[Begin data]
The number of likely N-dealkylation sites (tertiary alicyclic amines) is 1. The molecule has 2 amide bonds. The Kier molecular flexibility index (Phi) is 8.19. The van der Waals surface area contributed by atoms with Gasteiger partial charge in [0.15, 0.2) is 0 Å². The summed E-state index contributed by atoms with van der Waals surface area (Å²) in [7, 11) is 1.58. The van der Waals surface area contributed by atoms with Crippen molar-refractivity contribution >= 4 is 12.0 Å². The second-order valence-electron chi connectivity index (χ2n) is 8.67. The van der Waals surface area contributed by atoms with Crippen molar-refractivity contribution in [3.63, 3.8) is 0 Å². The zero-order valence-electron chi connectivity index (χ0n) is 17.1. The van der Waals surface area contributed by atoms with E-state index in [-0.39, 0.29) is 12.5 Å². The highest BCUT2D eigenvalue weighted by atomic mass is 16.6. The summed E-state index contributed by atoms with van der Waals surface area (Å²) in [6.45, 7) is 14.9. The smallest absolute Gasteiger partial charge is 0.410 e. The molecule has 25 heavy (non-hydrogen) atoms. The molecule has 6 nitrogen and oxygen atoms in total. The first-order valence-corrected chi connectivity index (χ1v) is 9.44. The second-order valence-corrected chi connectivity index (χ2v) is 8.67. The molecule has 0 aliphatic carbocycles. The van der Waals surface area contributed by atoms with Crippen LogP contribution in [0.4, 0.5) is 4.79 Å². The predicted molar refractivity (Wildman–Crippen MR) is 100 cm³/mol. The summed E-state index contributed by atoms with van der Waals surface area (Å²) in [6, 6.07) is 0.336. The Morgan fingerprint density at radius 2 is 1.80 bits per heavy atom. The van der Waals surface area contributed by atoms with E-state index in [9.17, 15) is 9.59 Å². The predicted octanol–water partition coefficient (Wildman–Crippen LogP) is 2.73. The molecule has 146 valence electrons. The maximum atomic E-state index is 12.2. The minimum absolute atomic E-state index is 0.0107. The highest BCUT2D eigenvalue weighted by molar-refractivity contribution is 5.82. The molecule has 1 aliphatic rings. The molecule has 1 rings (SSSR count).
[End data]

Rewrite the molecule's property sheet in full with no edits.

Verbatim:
The number of likely N-dealkylation sites (tertiary alicyclic amines) is 1. The molecule has 2 amide bonds. The Kier molecular flexibility index (Phi) is 8.19. The van der Waals surface area contributed by atoms with Gasteiger partial charge in [0.15, 0.2) is 0 Å². The summed E-state index contributed by atoms with van der Waals surface area (Å²) in [7, 11) is 1.58. The van der Waals surface area contributed by atoms with Crippen molar-refractivity contribution >= 4 is 12.0 Å². The second-order valence-electron chi connectivity index (χ2n) is 8.67. The van der Waals surface area contributed by atoms with Crippen molar-refractivity contribution in [3.63, 3.8) is 0 Å². The zero-order valence-electron chi connectivity index (χ0n) is 17.1. The van der Waals surface area contributed by atoms with E-state index in [-0.39, 0.29) is 12.5 Å². The highest BCUT2D eigenvalue weighted by atomic mass is 16.6. The summed E-state index contributed by atoms with van der Waals surface area (Å²) in [6.45, 7) is 14.9. The smallest absolute Gasteiger partial charge is 0.410 e. The molecule has 25 heavy (non-hydrogen) atoms. The molecule has 6 nitrogen and oxygen atoms in total. The first-order valence-corrected chi connectivity index (χ1v) is 9.44. The second-order valence-corrected chi connectivity index (χ2v) is 8.67. The molecule has 0 aliphatic carbocycles. The van der Waals surface area contributed by atoms with Crippen LogP contribution in [0.4, 0.5) is 4.79 Å². The predicted molar refractivity (Wildman–Crippen MR) is 100 cm³/mol. The summed E-state index contributed by atoms with van der Waals surface area (Å²) in [6, 6.07) is 0.336. The Morgan fingerprint density at radius 2 is 1.80 bits per heavy atom. The van der Waals surface area contributed by atoms with E-state index in [9.17, 15) is 9.59 Å². The predicted octanol–water partition coefficient (Wildman–Crippen LogP) is 2.73. The molecule has 146 valence electrons. The maximum atomic E-state index is 12.2. The minimum absolute atomic E-state index is 0.0107. The highest BCUT2D eigenvalue weighted by molar-refractivity contribution is 5.82. The molecule has 1 aliphatic rings. The molecule has 1 rings (SSSR count).